*Macmillan*. Copyright © 2001-2006 by Macmillan Reference USA, an imprint of the Gale Group. All rights reserved.

This section contains 379 words(approx. 2 pages at 300 words per page) |

The slide rule is an analog device for performing mathematical computations. The first slide rule was created in 1630 by British mathematician
William Oughtred (1574–1660). His device was based on the logarithmic scale created by British astronomer Edmund Gunter (1581–1626) in 1620. Gunter's work, in turn, was based on the principle of **logarithm** set forth by Scottish mathematician John Napier (1550–1617) in 1614. What is known as the modern slide rule took shape during the first half of the 1800s.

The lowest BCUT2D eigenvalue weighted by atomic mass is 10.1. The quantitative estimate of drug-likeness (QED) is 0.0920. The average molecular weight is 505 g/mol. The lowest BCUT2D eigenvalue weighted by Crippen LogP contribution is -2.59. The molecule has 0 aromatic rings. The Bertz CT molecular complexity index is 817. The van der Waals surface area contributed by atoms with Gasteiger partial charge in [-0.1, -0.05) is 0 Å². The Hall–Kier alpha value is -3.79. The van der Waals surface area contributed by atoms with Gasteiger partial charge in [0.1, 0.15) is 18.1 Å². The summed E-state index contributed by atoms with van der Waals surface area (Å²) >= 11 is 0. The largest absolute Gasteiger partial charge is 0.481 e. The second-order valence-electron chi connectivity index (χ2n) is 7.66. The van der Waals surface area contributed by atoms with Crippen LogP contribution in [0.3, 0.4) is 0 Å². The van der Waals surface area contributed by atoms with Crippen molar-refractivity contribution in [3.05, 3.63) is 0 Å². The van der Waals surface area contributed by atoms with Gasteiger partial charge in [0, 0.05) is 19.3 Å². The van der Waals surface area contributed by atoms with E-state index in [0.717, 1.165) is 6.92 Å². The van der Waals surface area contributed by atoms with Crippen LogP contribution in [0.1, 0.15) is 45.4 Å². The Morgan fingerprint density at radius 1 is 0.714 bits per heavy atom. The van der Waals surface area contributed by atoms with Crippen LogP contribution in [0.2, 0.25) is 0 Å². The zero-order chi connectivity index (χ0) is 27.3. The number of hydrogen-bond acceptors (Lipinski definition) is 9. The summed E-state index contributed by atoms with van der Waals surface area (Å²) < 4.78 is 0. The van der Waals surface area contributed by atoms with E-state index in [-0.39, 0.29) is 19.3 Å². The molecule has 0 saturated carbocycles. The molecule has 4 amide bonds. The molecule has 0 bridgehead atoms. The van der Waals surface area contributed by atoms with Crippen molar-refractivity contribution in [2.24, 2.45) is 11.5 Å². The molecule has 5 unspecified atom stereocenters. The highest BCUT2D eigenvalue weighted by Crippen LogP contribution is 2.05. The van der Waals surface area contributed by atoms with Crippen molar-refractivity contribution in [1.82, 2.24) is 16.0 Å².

The slide rule was used by scientists and engineers from 1640 through the 1960s and 1970s. The most familiar modern slide rule is basically a ruler with a sliding piece. Both parts of the device are marked with a scale of digits. The number of significant digits that a slide rule can contain is limited by the size of the rule. Circular and cylindrical slide rules were created to provide more...

This section contains 379 words(approx. 2 pages at 300 words per page) |